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Manitoba farm groups urge producers to explore alternative uses for crops as drought continues

The Manitoba and federal governments have announced a handful of changes to agriculture insurance and stability programs as farmers continue to grapple with historic drought conditions. Dylan Williamson / Submitted

A coalition of Manitoba farming organizations is urging crop producers to explore alternative uses for their yields amid the devastating drought.

“With drought conditions reported across Manitoba, we recognize the detrimental impacts across the crop and livestock sectors,” said Manitoba Crop Alliance (MCA) chair Fred Greig in a news release.

“Producers need to know their options so they can make the best business decision for their operation.”

Before making any decisions, the groups say farmers should get in touch with Manitoba Agricultural Services Corporation (MASC) to ask about putting crops to alternative use.

Read more: Extreme drought pushing Manitoba farmers to the brink

“All of this process needs to happen relatively quickly, insomuch as these crops are maturing, dying, and are at their most potential when they have a bit of moisture left in them,” Bill Campbell, president of Keystone Agricultural Producers, tells Global News.

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“I would suggest in light of where Manitoba’s at, there might be more potential to make more money by selling it as green feed.”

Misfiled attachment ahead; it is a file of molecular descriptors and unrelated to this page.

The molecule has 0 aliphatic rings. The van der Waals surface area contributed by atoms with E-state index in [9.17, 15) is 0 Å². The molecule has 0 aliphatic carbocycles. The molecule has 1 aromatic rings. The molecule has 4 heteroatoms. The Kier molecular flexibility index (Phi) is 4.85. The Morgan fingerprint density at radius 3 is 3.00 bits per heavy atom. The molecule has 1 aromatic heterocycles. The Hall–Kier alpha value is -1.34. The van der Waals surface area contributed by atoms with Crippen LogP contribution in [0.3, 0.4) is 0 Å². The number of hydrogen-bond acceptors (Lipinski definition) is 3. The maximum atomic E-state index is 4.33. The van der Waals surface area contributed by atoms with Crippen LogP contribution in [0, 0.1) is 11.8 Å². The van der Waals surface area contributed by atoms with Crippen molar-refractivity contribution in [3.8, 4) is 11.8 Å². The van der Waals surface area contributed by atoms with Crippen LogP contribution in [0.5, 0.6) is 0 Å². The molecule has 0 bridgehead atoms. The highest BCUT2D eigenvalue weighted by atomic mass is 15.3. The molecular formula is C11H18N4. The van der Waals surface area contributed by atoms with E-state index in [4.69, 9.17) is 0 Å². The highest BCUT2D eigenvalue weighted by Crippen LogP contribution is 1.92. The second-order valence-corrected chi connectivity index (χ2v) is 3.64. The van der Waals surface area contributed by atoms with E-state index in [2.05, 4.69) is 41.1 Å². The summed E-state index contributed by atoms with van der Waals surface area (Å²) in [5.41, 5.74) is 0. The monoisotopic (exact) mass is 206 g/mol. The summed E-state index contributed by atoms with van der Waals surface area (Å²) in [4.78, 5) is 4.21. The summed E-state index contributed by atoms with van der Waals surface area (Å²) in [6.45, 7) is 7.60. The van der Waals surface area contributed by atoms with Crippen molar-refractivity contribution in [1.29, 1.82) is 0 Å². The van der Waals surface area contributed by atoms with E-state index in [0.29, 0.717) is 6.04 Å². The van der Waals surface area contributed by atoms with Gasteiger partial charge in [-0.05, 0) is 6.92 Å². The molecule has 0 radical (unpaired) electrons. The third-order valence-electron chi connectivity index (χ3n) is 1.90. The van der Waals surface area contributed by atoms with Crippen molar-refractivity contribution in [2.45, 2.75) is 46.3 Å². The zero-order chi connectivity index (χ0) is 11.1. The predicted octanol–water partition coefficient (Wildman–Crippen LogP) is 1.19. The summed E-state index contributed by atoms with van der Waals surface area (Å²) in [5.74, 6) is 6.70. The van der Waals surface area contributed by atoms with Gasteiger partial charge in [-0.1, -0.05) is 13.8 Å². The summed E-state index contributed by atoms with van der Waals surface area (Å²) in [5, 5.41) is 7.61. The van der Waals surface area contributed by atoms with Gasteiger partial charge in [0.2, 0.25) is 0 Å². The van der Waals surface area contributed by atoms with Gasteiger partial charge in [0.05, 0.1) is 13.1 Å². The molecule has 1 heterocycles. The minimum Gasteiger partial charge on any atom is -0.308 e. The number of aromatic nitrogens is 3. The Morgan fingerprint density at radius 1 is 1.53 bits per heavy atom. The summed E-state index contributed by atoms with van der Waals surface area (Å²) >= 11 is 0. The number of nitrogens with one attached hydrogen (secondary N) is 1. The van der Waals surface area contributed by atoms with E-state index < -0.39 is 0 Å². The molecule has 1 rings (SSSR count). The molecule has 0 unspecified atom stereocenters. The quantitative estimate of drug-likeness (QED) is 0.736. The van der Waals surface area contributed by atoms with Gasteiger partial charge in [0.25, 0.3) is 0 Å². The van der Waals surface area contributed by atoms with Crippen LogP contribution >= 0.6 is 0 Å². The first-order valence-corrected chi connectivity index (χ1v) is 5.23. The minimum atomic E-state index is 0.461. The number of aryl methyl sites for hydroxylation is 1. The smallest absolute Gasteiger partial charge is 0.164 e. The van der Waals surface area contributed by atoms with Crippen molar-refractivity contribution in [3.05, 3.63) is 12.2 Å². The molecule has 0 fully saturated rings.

According to the MASC website, producers should have an adjustor appraise the crop prior to it being cut, but if timing doesn’t allow, they should instead leave a 10-foot-wide strip the full length of the field for every 40 acres, so it can be assessed later.

“The appraisal determined by the adjustor will be used to finalize the insurance claim and will be included when calculating your future coverage,” the MASC website reads.

“For example, if the appraisal is 20 bushels per acre and you elect to cut it for feed, MASC will count these 20 bushels per acre as if it were harvested for grain.”

The authors add that the proceeds from alternate use production are not part of the crop claim calculation.

Read more: Could this be Manitoba’s driest year on record?

“So (MASC is) not forcing you into waiting for the crop to be harvested or when it’s matured. Because we all know that the yield will go down as the moisture comes out of the crop and we’re left with a very lightweight product and straw,” Campbell says, adding that in many cases, harvesting the crop as green feed or silage will be the best option.

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In the meantime, Campbell suggests farmers network to try to find buyers for their yields, whether that be through Facebook, Kijiji, the government’s hay listing service, or simply by hopping in their vehicle and driving around.

Perhaps now more than ever, Campbell says farmers need to rely on each other for support.

“Have that conversation: ‘how you doing?’ Stop in with somebody and just see how things are going,” Campbell says.

“I think through COVID and all kinds of issues, we can feel like we’re isolated, and the world is on my shoulders, but there’s a lot of people in similar situations, and if we can just speak about it and help them out and reach out.”

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